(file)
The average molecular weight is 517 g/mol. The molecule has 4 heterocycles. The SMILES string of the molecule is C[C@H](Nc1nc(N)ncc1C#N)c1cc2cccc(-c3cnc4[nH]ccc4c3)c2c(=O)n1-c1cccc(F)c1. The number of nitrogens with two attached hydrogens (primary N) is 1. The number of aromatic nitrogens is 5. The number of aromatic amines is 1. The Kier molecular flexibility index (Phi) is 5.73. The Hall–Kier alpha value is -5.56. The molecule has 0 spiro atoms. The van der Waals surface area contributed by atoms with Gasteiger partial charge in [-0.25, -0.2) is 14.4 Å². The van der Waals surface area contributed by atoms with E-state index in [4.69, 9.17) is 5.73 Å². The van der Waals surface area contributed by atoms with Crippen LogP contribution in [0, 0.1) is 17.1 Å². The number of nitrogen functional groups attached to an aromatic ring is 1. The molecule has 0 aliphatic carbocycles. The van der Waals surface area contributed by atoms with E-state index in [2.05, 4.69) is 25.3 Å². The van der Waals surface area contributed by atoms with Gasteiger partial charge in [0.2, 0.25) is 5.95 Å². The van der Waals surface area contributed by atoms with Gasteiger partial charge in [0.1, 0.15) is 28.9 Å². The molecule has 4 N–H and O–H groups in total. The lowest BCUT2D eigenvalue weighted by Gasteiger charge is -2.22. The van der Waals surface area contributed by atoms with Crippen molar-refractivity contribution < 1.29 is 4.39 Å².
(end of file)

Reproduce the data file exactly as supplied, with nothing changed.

The average molecular weight is 517 g/mol. The molecule has 4 heterocycles. The SMILES string of the molecule is C[C@H](Nc1nc(N)ncc1C#N)c1cc2cccc(-c3cnc4[nH]ccc4c3)c2c(=O)n1-c1cccc(F)c1. The number of nitrogens with two attached hydrogens (primary N) is 1. The number of aromatic nitrogens is 5. The number of aromatic amines is 1. The Kier molecular flexibility index (Phi) is 5.73. The Hall–Kier alpha value is -5.56. The molecule has 0 spiro atoms. The van der Waals surface area contributed by atoms with Gasteiger partial charge in [-0.25, -0.2) is 14.4 Å². The van der Waals surface area contributed by atoms with E-state index in [4.69, 9.17) is 5.73 Å². The van der Waals surface area contributed by atoms with Crippen LogP contribution in [0, 0.1) is 17.1 Å². The number of nitrogen functional groups attached to an aromatic ring is 1. The molecule has 0 aliphatic carbocycles. The van der Waals surface area contributed by atoms with E-state index in [2.05, 4.69) is 25.3 Å². The van der Waals surface area contributed by atoms with Gasteiger partial charge in [0.2, 0.25) is 5.95 Å². The van der Waals surface area contributed by atoms with Gasteiger partial charge in [0.1, 0.15) is 28.9 Å². The molecule has 4 N–H and O–H groups in total. The lowest BCUT2D eigenvalue weighted by Gasteiger charge is -2.22. The van der Waals surface area contributed by atoms with Crippen molar-refractivity contribution < 1.29 is 4.39 Å².